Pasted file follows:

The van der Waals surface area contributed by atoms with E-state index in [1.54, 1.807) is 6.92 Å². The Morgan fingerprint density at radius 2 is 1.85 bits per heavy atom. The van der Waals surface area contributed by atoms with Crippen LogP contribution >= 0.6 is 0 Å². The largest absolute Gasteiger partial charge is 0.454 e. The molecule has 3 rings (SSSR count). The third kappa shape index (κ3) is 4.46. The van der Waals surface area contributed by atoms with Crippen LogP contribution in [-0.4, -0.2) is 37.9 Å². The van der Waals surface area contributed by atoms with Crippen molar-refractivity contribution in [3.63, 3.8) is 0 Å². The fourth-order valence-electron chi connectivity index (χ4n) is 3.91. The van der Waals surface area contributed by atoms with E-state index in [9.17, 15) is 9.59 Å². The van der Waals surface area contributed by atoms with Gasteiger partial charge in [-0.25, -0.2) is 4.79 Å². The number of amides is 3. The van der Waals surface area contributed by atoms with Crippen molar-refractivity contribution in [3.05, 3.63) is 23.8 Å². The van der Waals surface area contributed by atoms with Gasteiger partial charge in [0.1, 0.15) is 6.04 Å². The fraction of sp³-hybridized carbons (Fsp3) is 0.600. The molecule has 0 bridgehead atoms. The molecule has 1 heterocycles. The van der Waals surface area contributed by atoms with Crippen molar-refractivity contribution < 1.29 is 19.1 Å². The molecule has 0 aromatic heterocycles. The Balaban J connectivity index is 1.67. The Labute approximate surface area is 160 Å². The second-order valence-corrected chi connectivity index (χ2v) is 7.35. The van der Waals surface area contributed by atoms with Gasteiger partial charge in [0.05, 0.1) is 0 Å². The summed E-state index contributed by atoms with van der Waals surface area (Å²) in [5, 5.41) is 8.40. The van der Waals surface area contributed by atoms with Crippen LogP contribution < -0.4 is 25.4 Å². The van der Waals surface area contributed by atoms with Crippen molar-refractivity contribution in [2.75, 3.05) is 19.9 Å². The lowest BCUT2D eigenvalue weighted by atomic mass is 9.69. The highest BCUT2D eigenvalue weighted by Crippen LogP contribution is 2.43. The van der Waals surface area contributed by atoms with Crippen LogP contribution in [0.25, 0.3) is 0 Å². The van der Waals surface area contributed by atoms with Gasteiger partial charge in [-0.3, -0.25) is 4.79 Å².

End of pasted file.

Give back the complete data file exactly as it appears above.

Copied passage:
The van der Waals surface area contributed by atoms with E-state index in [1.54, 1.807) is 6.92 Å². The Morgan fingerprint density at radius 2 is 1.85 bits per heavy atom. The van der Waals surface area contributed by atoms with Crippen LogP contribution >= 0.6 is 0 Å². The largest absolute Gasteiger partial charge is 0.454 e. The molecule has 3 rings (SSSR count). The third kappa shape index (κ3) is 4.46. The van der Waals surface area contributed by atoms with Crippen LogP contribution in [-0.4, -0.2) is 37.9 Å². The van der Waals surface area contributed by atoms with Crippen molar-refractivity contribution in [3.63, 3.8) is 0 Å². The fourth-order valence-electron chi connectivity index (χ4n) is 3.91. The van der Waals surface area contributed by atoms with E-state index in [9.17, 15) is 9.59 Å². The van der Waals surface area contributed by atoms with Gasteiger partial charge in [-0.25, -0.2) is 4.79 Å². The number of amides is 3. The van der Waals surface area contributed by atoms with Crippen molar-refractivity contribution in [3.05, 3.63) is 23.8 Å². The van der Waals surface area contributed by atoms with Gasteiger partial charge in [0.1, 0.15) is 6.04 Å². The fraction of sp³-hybridized carbons (Fsp3) is 0.600. The molecule has 0 bridgehead atoms. The molecule has 1 heterocycles. The van der Waals surface area contributed by atoms with Crippen molar-refractivity contribution < 1.29 is 19.1 Å². The molecule has 0 aromatic heterocycles. The Balaban J connectivity index is 1.67. The Labute approximate surface area is 160 Å². The second-order valence-corrected chi connectivity index (χ2v) is 7.35. The van der Waals surface area contributed by atoms with Gasteiger partial charge in [0.05, 0.1) is 0 Å². The summed E-state index contributed by atoms with van der Waals surface area (Å²) in [5, 5.41) is 8.40. The van der Waals surface area contributed by atoms with Crippen LogP contribution < -0.4 is 25.4 Å². The van der Waals surface area contributed by atoms with Crippen molar-refractivity contribution in [2.75, 3.05) is 19.9 Å². The lowest BCUT2D eigenvalue weighted by atomic mass is 9.69. The highest BCUT2D eigenvalue weighted by Crippen LogP contribution is 2.43. The van der Waals surface area contributed by atoms with Crippen LogP contribution in [0.25, 0.3) is 0 Å². The van der Waals surface area contributed by atoms with Gasteiger partial charge in [-0.3, -0.25) is 4.79 Å².